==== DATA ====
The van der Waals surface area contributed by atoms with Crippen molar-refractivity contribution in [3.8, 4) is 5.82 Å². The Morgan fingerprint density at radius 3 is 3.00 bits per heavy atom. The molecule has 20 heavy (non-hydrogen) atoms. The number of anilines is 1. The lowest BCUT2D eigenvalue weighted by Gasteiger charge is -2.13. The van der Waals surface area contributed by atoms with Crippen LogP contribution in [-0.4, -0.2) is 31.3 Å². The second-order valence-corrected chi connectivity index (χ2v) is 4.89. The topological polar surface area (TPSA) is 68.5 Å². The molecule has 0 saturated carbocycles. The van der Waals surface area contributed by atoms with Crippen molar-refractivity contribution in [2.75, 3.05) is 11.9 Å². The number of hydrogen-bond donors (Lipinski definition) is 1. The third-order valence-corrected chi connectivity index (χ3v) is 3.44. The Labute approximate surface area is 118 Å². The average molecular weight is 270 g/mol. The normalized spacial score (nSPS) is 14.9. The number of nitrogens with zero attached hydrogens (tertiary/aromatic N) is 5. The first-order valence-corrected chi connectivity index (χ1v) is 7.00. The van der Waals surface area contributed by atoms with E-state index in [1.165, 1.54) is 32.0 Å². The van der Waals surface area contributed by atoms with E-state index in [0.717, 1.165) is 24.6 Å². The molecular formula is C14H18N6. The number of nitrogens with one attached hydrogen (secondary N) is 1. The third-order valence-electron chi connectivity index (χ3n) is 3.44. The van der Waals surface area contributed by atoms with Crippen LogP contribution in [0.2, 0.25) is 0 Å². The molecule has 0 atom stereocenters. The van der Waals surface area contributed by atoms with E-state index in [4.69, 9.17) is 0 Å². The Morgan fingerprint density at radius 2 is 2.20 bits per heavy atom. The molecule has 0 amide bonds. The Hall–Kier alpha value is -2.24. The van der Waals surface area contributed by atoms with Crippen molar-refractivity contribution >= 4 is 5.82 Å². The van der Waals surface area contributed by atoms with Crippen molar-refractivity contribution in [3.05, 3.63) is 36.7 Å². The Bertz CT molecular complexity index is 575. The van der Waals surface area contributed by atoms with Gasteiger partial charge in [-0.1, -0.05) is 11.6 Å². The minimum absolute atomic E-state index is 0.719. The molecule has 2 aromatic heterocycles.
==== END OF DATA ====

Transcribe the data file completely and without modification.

The van der Waals surface area contributed by atoms with Crippen molar-refractivity contribution in [3.8, 4) is 5.82 Å². The Morgan fingerprint density at radius 3 is 3.00 bits per heavy atom. The molecule has 20 heavy (non-hydrogen) atoms. The number of anilines is 1. The lowest BCUT2D eigenvalue weighted by Gasteiger charge is -2.13. The van der Waals surface area contributed by atoms with Crippen LogP contribution in [-0.4, -0.2) is 31.3 Å². The second-order valence-corrected chi connectivity index (χ2v) is 4.89. The topological polar surface area (TPSA) is 68.5 Å². The molecule has 0 saturated carbocycles. The van der Waals surface area contributed by atoms with Crippen molar-refractivity contribution in [2.75, 3.05) is 11.9 Å². The number of hydrogen-bond donors (Lipinski definition) is 1. The third-order valence-corrected chi connectivity index (χ3v) is 3.44. The Labute approximate surface area is 118 Å². The average molecular weight is 270 g/mol. The normalized spacial score (nSPS) is 14.9. The number of nitrogens with zero attached hydrogens (tertiary/aromatic N) is 5. The first-order valence-corrected chi connectivity index (χ1v) is 7.00. The van der Waals surface area contributed by atoms with E-state index in [1.165, 1.54) is 32.0 Å². The van der Waals surface area contributed by atoms with E-state index in [0.717, 1.165) is 24.6 Å². The molecular formula is C14H18N6. The number of nitrogens with one attached hydrogen (secondary N) is 1. The third-order valence-electron chi connectivity index (χ3n) is 3.44. The van der Waals surface area contributed by atoms with Crippen LogP contribution in [0.2, 0.25) is 0 Å². The molecule has 0 atom stereocenters. The van der Waals surface area contributed by atoms with E-state index in [4.69, 9.17) is 0 Å². The Morgan fingerprint density at radius 2 is 2.20 bits per heavy atom. The molecule has 0 amide bonds. The Hall–Kier alpha value is -2.24. The van der Waals surface area contributed by atoms with Crippen molar-refractivity contribution >= 4 is 5.82 Å². The van der Waals surface area contributed by atoms with Crippen molar-refractivity contribution in [3.05, 3.63) is 36.7 Å². The Bertz CT molecular complexity index is 575. The van der Waals surface area contributed by atoms with Gasteiger partial charge in [-0.1, -0.05) is 11.6 Å². The minimum absolute atomic E-state index is 0.719. The molecule has 2 aromatic heterocycles.